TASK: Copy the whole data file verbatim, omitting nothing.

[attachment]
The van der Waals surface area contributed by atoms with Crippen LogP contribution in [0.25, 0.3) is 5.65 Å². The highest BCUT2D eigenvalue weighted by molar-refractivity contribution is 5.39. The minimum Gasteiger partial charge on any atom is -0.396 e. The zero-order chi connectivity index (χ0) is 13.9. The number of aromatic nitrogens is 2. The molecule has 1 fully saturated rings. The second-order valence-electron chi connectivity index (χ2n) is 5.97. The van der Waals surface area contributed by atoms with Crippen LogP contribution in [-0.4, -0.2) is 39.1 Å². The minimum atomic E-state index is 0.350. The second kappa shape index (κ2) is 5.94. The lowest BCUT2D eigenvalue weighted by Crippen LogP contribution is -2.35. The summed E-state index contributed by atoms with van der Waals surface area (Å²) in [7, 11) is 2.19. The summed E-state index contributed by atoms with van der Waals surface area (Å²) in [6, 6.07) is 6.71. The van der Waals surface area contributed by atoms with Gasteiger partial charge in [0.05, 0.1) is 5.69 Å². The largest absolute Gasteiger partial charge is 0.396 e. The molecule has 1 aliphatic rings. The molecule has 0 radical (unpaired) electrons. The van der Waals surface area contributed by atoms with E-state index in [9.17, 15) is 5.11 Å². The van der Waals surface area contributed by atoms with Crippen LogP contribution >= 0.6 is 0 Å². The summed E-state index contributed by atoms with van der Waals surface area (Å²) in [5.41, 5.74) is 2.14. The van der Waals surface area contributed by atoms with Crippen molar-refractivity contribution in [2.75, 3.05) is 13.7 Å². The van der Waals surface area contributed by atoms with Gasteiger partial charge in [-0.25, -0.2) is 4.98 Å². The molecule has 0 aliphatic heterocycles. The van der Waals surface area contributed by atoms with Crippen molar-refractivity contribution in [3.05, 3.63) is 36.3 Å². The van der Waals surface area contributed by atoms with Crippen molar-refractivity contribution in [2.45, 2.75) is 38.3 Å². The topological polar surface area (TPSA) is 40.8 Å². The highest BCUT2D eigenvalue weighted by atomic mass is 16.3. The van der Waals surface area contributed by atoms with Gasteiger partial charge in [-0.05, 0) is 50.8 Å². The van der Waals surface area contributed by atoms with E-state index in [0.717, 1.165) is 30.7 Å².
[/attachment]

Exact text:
The van der Waals surface area contributed by atoms with Crippen LogP contribution in [0.25, 0.3) is 5.65 Å². The highest BCUT2D eigenvalue weighted by molar-refractivity contribution is 5.39. The minimum Gasteiger partial charge on any atom is -0.396 e. The zero-order chi connectivity index (χ0) is 13.9. The number of aromatic nitrogens is 2. The molecule has 1 fully saturated rings. The second-order valence-electron chi connectivity index (χ2n) is 5.97. The van der Waals surface area contributed by atoms with Crippen LogP contribution in [-0.4, -0.2) is 39.1 Å². The minimum atomic E-state index is 0.350. The second kappa shape index (κ2) is 5.94. The lowest BCUT2D eigenvalue weighted by Crippen LogP contribution is -2.35. The summed E-state index contributed by atoms with van der Waals surface area (Å²) in [7, 11) is 2.19. The summed E-state index contributed by atoms with van der Waals surface area (Å²) in [6, 6.07) is 6.71. The van der Waals surface area contributed by atoms with Gasteiger partial charge in [0.05, 0.1) is 5.69 Å². The largest absolute Gasteiger partial charge is 0.396 e. The molecule has 1 aliphatic rings. The molecule has 0 radical (unpaired) electrons. The van der Waals surface area contributed by atoms with E-state index in [9.17, 15) is 5.11 Å². The van der Waals surface area contributed by atoms with Crippen LogP contribution >= 0.6 is 0 Å². The summed E-state index contributed by atoms with van der Waals surface area (Å²) in [5.41, 5.74) is 2.14. The van der Waals surface area contributed by atoms with Crippen molar-refractivity contribution in [2.75, 3.05) is 13.7 Å². The van der Waals surface area contributed by atoms with Gasteiger partial charge in [-0.25, -0.2) is 4.98 Å². The molecule has 0 aliphatic heterocycles. The van der Waals surface area contributed by atoms with Crippen molar-refractivity contribution in [3.05, 3.63) is 36.3 Å². The van der Waals surface area contributed by atoms with Crippen molar-refractivity contribution in [2.45, 2.75) is 38.3 Å². The topological polar surface area (TPSA) is 40.8 Å². The highest BCUT2D eigenvalue weighted by atomic mass is 16.3. The van der Waals surface area contributed by atoms with Gasteiger partial charge in [-0.05, 0) is 50.8 Å². The van der Waals surface area contributed by atoms with E-state index in [0.717, 1.165) is 30.7 Å².